Arrested for taking kids to school late?!

After a woman took her children to elementary school late multiple times, she was arrested, taken to an adult detention center, and released on a $3,000 bond.

Come on, school. Seriously?

Okay, I understand the importance of having all students in a school on time. If a class gets started, it is a disruption to have late students walk in, often because the teacher is so boring that something as mundane as someone walking into the room is more exciting. The teacher has to go back to the beginning of the lesson, since the late student can’t be “left behind” – That’s 10 less minutes out of the scant 6 hours or so a day teachers have to cram standardized test answers into students’ heads. And if a student late too often, it’s going affect the school’s funding.

Being on time to school also prepares a student to pick a job they hate that starts at a time they dislike and/or that goes against their body clock. It teaches them that their time and health – both mental and physical – is not as important as their higher ups’. Getting your butt in that chair and earning money for other people is what is important – spending an extra 10 minutes with your family can’t stand in the way of that. Kids need to learn that early.

What’s interesting though is that when I got a job I was able to pick jobs that would have me working at times I wanted to work. I also had the choice to pick jobs where I set my own hours. I could even choose to not work at all, grow my own food and have automatic sprinklers water my garden. Even in college I could choose classes that started at times that I preferred – thank goodness, because I was too young to drive when I started college, and the first bus of the day wouldn’t get me there until 9. If I had no choice but to have my first class at 8, someone would have been in jail.

The only consequence I have ever had from being late to – or even choosing to take a random day off without good reason from – work is that I made a little less money. I’ve never been arrested nor even cast out into the streets to starve to death. If I want more money I work more. If I don’t care about money and would prefer to do something with my time other than earn money, I work less. When I want to learn, I can stream a recording of an MIT lecture and open a book at 9am, noon, or midnight – whatever time of day I wish to do so.

I did learn a few things from the requirement of being on time to k – 12, to be honest. I learned to forge my parents’ signature on late and absent notes. I learned that the punishment for being late was more severe than the punishment for being absent, so unless I really wanted to be in school that day for some reason, I should just go somewhere else if I was going to be late. I learned that others would be punished for my actions, that if I got caught being late or absent my parents would be punished rather than myself (what a great tool for people that *want* their parents to be punished!). I learned that my school really liked paying someone to write the late excuses; they liked it so much that they would rather I wait in line for a late or absent pass and miss even more of class, instead of just letting me go to class. I learned that making money for other people was more important than my education, time, and life.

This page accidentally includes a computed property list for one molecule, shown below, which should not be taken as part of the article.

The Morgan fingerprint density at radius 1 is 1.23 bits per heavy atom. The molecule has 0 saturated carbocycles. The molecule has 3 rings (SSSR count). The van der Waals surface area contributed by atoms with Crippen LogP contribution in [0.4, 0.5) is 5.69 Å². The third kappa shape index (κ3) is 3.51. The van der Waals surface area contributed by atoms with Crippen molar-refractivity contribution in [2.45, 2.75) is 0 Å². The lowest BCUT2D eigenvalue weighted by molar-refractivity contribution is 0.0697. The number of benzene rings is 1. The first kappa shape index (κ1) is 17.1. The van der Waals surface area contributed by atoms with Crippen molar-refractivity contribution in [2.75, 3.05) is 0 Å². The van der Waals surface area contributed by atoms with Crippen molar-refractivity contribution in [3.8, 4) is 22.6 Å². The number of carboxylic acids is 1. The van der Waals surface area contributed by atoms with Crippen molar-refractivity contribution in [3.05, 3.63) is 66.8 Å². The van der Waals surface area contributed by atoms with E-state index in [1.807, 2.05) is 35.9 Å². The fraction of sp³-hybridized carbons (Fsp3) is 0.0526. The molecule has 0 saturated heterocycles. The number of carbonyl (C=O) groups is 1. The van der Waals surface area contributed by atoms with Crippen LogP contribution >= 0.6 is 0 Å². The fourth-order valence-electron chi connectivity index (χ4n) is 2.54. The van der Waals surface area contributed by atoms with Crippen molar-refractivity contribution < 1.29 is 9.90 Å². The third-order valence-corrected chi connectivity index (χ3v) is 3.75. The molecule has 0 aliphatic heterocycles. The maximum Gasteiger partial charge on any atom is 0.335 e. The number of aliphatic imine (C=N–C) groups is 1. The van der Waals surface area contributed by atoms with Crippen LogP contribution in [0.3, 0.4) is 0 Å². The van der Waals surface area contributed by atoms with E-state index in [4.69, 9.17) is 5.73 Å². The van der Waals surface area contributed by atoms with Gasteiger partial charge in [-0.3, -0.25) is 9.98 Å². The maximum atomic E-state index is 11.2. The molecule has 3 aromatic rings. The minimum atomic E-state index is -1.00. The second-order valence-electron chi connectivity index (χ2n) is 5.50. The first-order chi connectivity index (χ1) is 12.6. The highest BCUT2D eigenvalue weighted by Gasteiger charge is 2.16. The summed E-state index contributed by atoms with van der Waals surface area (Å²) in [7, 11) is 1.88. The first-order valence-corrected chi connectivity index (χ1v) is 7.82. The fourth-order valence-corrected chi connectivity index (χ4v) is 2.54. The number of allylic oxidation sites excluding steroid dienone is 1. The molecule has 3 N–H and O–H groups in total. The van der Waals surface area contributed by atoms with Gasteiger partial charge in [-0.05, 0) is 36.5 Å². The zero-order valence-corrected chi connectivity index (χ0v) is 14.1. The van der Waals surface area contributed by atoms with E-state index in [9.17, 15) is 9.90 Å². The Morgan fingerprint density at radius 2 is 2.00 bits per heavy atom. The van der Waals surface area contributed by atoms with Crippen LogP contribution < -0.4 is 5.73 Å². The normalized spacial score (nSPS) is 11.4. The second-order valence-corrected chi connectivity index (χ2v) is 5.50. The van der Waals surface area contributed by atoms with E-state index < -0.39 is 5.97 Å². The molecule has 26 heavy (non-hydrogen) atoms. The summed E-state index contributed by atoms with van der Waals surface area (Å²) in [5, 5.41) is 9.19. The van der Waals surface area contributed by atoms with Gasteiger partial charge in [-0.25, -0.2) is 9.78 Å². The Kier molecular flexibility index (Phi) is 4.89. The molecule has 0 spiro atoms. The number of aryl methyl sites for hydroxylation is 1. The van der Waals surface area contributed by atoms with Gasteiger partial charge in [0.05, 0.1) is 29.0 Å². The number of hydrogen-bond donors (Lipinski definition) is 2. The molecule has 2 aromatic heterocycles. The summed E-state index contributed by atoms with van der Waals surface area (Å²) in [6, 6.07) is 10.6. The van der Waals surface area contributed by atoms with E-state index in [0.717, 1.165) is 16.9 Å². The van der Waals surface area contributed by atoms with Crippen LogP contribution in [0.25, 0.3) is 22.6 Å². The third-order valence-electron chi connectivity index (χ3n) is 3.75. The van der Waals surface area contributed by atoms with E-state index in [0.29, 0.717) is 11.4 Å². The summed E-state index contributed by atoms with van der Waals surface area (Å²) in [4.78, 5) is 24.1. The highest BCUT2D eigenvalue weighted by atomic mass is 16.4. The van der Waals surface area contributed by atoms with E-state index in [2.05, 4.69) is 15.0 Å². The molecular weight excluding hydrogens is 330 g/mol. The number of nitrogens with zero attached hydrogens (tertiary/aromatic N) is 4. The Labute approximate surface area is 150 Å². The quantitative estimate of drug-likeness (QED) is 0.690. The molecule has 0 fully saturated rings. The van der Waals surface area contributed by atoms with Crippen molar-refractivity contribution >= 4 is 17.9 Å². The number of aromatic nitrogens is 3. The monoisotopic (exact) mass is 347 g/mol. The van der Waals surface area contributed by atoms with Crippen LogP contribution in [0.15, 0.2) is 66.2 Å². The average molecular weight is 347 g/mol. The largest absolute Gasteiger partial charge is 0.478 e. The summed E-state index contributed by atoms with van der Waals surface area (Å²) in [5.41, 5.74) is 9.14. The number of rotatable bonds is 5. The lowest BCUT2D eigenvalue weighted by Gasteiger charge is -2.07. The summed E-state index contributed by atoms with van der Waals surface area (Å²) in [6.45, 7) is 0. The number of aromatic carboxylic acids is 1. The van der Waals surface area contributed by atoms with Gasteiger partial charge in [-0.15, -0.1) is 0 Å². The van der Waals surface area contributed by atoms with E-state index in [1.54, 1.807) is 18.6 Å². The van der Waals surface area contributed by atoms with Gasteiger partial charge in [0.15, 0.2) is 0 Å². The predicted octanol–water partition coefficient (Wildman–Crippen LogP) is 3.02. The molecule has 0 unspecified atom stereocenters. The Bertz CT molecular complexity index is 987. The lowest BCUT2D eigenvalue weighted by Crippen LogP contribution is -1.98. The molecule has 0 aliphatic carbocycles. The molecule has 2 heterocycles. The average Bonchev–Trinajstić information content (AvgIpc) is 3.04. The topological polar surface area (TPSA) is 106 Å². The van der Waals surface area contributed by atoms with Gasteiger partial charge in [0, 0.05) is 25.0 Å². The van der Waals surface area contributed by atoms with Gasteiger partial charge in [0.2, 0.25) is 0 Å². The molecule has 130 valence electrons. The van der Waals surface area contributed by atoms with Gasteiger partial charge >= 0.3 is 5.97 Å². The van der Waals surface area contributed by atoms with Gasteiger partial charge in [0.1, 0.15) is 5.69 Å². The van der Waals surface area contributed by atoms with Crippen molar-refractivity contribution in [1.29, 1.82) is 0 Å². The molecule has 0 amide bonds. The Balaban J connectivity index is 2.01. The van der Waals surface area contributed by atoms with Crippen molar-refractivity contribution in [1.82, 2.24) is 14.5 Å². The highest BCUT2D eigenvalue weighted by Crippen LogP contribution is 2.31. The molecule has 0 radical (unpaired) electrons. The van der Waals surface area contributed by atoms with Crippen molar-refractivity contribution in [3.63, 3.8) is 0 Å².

What arresting this mother says to me is that school is scheduled jail time, and anyone found to be aiding an escaped prisoner will be arrested. Is that what we are admitting? She’s already punished for the lateness by real world consequences – because of getting the kids to school late she gets to her job late, and makes less money, or she has less time to do whatever she does while the kids are in school. She doesn’t need the school to punish her – and what gives the school the right to punish her? Are parents prisoners of the school as well?

Now I’m not saying this is all the fault of the school. The school is just doing what they have to do. Because of their flawed design, must keep a certain kind of order, and yes chronically late students disrupt this order. So, much of the fault in this situation lays with that mother – not for continuing to be late, but for failing to remove her children from that school the first moment they sought to punish her for the lateness. She should have immediately transferred them to a school that was more concerned with education than lateness, or that started at a later time, or better yet – a school where the family could set their own hours. She likely didn’t know she had those choices, though. And that ties into where the last of the fault lies – our society.

We have given the schools too much power. We have given them the power to control what parents must do with their children and when they must do it, and if a parent deviates from that we have given schools the power to arrest them. We’ve also given schools most if not all of the power to educate children, and they then do not teach children that there are options other than surrendering that same power once they themselves have children. When the alternatives are mentioned in our society, they are spoken of as unattainable and/or somehow bad or wrong.

Hopefully this occurrence will drive more people to seek out alternatives and break the cycle.

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